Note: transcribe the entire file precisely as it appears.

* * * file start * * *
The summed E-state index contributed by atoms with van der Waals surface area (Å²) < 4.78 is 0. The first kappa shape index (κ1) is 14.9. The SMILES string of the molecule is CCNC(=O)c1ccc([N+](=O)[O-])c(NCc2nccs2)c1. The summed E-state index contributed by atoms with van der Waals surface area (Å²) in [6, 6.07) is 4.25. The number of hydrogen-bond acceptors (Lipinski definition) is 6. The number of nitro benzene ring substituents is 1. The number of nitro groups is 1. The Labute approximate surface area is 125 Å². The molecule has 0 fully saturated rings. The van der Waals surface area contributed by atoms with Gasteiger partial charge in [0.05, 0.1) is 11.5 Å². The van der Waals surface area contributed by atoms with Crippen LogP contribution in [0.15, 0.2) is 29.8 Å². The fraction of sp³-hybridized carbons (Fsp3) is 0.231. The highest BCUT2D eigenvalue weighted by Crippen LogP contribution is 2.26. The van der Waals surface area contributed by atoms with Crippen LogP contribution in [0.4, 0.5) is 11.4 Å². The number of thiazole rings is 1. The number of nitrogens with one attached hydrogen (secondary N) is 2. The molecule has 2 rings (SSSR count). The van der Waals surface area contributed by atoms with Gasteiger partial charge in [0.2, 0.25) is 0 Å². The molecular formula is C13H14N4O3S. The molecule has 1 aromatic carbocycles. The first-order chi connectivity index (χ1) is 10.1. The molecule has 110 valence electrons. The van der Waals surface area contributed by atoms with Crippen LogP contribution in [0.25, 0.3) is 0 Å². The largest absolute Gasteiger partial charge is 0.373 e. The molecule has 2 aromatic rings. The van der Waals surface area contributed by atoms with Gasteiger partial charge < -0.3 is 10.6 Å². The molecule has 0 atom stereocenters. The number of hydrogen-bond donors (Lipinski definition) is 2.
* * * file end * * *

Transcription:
The summed E-state index contributed by atoms with van der Waals surface area (Å²) < 4.78 is 0. The first kappa shape index (κ1) is 14.9. The SMILES string of the molecule is CCNC(=O)c1ccc([N+](=O)[O-])c(NCc2nccs2)c1. The summed E-state index contributed by atoms with van der Waals surface area (Å²) in [6, 6.07) is 4.25. The number of hydrogen-bond acceptors (Lipinski definition) is 6. The number of nitro benzene ring substituents is 1. The number of nitro groups is 1. The Labute approximate surface area is 125 Å². The molecule has 0 fully saturated rings. The van der Waals surface area contributed by atoms with Gasteiger partial charge in [0.05, 0.1) is 11.5 Å². The van der Waals surface area contributed by atoms with Crippen LogP contribution in [0.15, 0.2) is 29.8 Å². The fraction of sp³-hybridized carbons (Fsp3) is 0.231. The highest BCUT2D eigenvalue weighted by Crippen LogP contribution is 2.26. The van der Waals surface area contributed by atoms with Crippen LogP contribution in [0.4, 0.5) is 11.4 Å². The number of thiazole rings is 1. The number of nitrogens with one attached hydrogen (secondary N) is 2. The molecule has 2 rings (SSSR count). The van der Waals surface area contributed by atoms with Gasteiger partial charge in [0.2, 0.25) is 0 Å². The molecular formula is C13H14N4O3S. The molecule has 1 aromatic carbocycles. The first-order chi connectivity index (χ1) is 10.1. The molecule has 110 valence electrons. The van der Waals surface area contributed by atoms with Crippen LogP contribution in [0.25, 0.3) is 0 Å². The largest absolute Gasteiger partial charge is 0.373 e. The molecule has 2 aromatic rings. The van der Waals surface area contributed by atoms with Gasteiger partial charge < -0.3 is 10.6 Å². The molecule has 0 atom stereocenters. The number of hydrogen-bond donors (Lipinski definition) is 2.